LawFuel Class Action News – Plaintiffs From Seven States Brin…

LawFuel Class Action News – Plaintiffs From Seven States Bring Suits in New York Alleging Pfizer Failed to Adequately Warn Physicians and Patients About Serious Health Risks Tied to Lipitor; Claimants Include Pharmaceutical Rep, Long-Haul Truck Driver and Former New York State Supreme Court Clerk; Plaintiffs Attribute Peripheral Neuropathy and Memory Loss Among Other Impairments to Lipitor Usage

NEW YORK, Sept. 8 LAWFUEL – Class Actions News – A third round of personal injury
lawsuits has been filed against Pfizer Inc., charging the giant drug
company with concealing serious and permanent health risks associated with the blockbuster cholesterol drug Lipitor. Nineteen similar personal injury lawsuits were filed against the company in recent months.

The new suits — 10 in all — accuse Pfizer of deceptive marketing
practices and allege that the company promoted Lipitor as a safe drug with
minimal health risks while failing to adequately warn physicians and
patients of Lipitor’s more dangerous side effects, including nerve damage, memory loss and other cognitive impairments. The lawsuits contend that Lipitor is defectively designed and lacks adequate patient warnings as to its potential cognitive and neuromuscular dangers.

The lawsuits, all filed in New York State Supreme Court on September 7, were brought on behalf of plaintiffs from Delaware, Georgia, Idaho,
Illinois, New Jersey, New York and South Carolina. More filings are
expected in coming months.

“Pfizer continues to actively promote Lipitor as a safe drug, despite
knowing the serious and sometimes permanent health risks it can cause —
risks that Pfizer was well aware of from its own clinical studies of
Lipitor use,” said attorney Mark Jay Krum, who represents the 29
plaintiffs.

The aggressive marketing of Lipitor, Pfizer’s single most successful
prescription drug, has helped secure its status as the best-selling drug in the world, with sales exceeding $12 billion in 2005. Pfizer has recently
taken out full-page ads in The Wall Street Journal and other national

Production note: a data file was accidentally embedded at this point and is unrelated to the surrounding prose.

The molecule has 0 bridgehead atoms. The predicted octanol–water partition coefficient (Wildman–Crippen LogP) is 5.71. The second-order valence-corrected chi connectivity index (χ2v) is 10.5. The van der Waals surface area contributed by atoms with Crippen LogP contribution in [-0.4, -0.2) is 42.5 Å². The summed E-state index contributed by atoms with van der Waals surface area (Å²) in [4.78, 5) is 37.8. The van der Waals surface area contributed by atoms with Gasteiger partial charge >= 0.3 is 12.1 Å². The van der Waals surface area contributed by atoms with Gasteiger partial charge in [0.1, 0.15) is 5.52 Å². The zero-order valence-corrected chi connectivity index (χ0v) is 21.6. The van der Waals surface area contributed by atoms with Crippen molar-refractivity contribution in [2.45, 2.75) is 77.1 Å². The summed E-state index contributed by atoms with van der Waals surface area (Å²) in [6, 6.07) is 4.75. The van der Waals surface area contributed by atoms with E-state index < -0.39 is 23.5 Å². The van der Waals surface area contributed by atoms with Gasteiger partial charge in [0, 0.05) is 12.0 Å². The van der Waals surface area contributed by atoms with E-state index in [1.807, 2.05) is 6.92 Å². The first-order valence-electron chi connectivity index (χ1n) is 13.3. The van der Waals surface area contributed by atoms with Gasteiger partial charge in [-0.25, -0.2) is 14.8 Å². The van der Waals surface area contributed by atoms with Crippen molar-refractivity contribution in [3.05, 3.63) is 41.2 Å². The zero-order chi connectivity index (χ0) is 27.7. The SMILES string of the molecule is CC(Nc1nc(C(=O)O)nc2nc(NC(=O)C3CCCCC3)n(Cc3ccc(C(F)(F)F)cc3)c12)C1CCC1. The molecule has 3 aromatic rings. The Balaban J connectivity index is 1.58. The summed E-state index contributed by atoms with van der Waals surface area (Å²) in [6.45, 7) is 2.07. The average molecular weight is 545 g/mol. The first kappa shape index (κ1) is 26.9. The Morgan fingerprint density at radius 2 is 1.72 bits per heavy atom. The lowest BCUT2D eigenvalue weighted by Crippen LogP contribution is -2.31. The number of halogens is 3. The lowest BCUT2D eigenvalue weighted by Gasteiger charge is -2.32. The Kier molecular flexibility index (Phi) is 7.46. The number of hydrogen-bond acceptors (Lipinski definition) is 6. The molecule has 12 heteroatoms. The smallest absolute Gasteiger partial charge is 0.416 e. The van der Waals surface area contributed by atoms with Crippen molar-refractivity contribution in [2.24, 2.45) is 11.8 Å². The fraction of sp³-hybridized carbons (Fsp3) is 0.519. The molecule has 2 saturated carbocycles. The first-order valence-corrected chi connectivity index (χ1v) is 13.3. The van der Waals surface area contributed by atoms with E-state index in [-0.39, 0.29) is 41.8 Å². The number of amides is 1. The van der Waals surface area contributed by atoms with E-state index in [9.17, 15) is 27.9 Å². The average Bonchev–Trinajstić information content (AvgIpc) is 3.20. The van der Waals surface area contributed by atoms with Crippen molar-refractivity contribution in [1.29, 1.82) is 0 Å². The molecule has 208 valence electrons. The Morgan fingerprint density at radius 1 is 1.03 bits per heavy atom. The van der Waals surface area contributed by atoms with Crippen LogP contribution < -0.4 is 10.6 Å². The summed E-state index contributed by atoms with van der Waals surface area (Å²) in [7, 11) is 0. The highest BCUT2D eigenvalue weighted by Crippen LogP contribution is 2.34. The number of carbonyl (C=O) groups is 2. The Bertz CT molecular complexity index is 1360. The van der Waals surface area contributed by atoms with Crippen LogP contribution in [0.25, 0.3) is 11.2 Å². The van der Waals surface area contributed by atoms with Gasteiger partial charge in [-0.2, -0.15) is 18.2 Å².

publications touting Lipitor as a safe way to lower cholesterol and reduce the risk of heart attack and stroke.

“The lawsuits do not challenge Lipitor’s effectiveness in lowering
cholesterol levels, nor do they contend that the drug is unsafe for all
patients,” Attorney Krum said. “Rather, the suits charge that Pfizer has
failed to adequately warn both doctors and consumers of Lipitor’s more
serious and sometimes permanent heath risks.”

Lipitor, a statin first approved by the Food & Drug Administration in
1996, may reduce cholesterol levels by blocking the body’s production of an enzyme needed to produce cholesterol. By reducing low-density lipoprotein
(“LDL”) levels, statins are promoted for their ability to delay the onset
of coronary heart disease. However, in addition to their intended effects
in lowering LDL levels, statins such as Lipitor are known to adversely
affect vital metabolic functions sharing the cholesterol biosynthetic
pathway.

The complaints allege that despite receiving two letters since 2001
from the FDA expressing concerns that Lipitor’s marketing materials were
misleading and did not reflect the heath risks the drug poses, Pfizer
promoted the drug as virtually symptom free, stating on its Web site: “In
fact, in some clinical studies, Lipitor has been proven to be as safe as
taking a sugar pill.”

Mr. Krum filed the first two personal injury suits against Pfizer on
June 7, 2006. At a news conference in New York, the original two plaintiffs were joined by individuals from around the U.S. who described experiencing similar serious health problems which they attribute to Lipitor use, as well as by several physicians who warned of the serious, adverse side
effects of statin drugs. A second series of suits, 17 in all, were filed on July 14, 2006.

In March, Pfizer was also sued by a group of union and employee
insurance plans who charged the company with fraudulently marketing Lipitor for off-label uses not approved by FDA protocols for cholesterol treatment, which has resulted in billions of dollars in unnecessary prescriptions for the drug.

For more information on the Lipitor litigation, go to
http://www.krumlaw.com.

Please let us know if you’d like a copy of the new complaints or would like to speak with Mr. Krum. Several of the plaintiffs may be available to talk about their own adverse experiences with Lipitor.

PRESS CONTACTS: Robin Brassner, 212-262-7472, [email protected]
Wolosky, 212-262-7470, [email protected]

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